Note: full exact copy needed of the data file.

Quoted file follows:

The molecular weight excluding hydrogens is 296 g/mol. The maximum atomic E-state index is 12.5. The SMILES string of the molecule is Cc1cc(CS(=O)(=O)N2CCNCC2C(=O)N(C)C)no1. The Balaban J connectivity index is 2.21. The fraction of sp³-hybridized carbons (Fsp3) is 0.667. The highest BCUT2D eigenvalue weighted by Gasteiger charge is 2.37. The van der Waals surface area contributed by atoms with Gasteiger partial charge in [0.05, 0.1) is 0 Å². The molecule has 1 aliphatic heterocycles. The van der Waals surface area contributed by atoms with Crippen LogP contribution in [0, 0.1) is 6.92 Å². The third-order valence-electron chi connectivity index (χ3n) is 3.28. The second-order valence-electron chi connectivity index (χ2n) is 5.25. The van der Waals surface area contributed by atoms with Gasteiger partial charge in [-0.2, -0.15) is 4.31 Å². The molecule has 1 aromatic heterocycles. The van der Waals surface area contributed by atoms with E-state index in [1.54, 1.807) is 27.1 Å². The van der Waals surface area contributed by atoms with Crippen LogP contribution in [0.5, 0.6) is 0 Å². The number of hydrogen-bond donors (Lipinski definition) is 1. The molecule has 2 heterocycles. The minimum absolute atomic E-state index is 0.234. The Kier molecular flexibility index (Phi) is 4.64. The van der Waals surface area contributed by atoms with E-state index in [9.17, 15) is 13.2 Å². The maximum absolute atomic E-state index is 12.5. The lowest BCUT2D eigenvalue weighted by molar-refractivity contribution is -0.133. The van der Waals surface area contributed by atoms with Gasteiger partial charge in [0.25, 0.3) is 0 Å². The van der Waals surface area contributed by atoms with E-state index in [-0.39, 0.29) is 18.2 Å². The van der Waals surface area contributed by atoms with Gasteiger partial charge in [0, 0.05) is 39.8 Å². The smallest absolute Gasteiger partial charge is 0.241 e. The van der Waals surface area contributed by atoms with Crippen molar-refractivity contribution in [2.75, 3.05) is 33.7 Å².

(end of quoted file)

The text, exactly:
The molecular weight excluding hydrogens is 296 g/mol. The maximum atomic E-state index is 12.5. The SMILES string of the molecule is Cc1cc(CS(=O)(=O)N2CCNCC2C(=O)N(C)C)no1. The Balaban J connectivity index is 2.21. The fraction of sp³-hybridized carbons (Fsp3) is 0.667. The highest BCUT2D eigenvalue weighted by Gasteiger charge is 2.37. The van der Waals surface area contributed by atoms with Gasteiger partial charge in [0.05, 0.1) is 0 Å². The molecule has 1 aliphatic heterocycles. The van der Waals surface area contributed by atoms with Crippen LogP contribution in [0, 0.1) is 6.92 Å². The third-order valence-electron chi connectivity index (χ3n) is 3.28. The second-order valence-electron chi connectivity index (χ2n) is 5.25. The van der Waals surface area contributed by atoms with Gasteiger partial charge in [-0.2, -0.15) is 4.31 Å². The molecule has 1 aromatic heterocycles. The van der Waals surface area contributed by atoms with E-state index in [1.54, 1.807) is 27.1 Å². The van der Waals surface area contributed by atoms with Crippen LogP contribution in [0.5, 0.6) is 0 Å². The number of hydrogen-bond donors (Lipinski definition) is 1. The molecule has 2 heterocycles. The minimum absolute atomic E-state index is 0.234. The Kier molecular flexibility index (Phi) is 4.64. The van der Waals surface area contributed by atoms with E-state index in [9.17, 15) is 13.2 Å². The maximum absolute atomic E-state index is 12.5. The lowest BCUT2D eigenvalue weighted by molar-refractivity contribution is -0.133. The van der Waals surface area contributed by atoms with Gasteiger partial charge in [0.25, 0.3) is 0 Å². The van der Waals surface area contributed by atoms with E-state index in [-0.39, 0.29) is 18.2 Å². The van der Waals surface area contributed by atoms with Gasteiger partial charge in [0, 0.05) is 39.8 Å². The smallest absolute Gasteiger partial charge is 0.241 e. The van der Waals surface area contributed by atoms with Crippen molar-refractivity contribution in [2.75, 3.05) is 33.7 Å².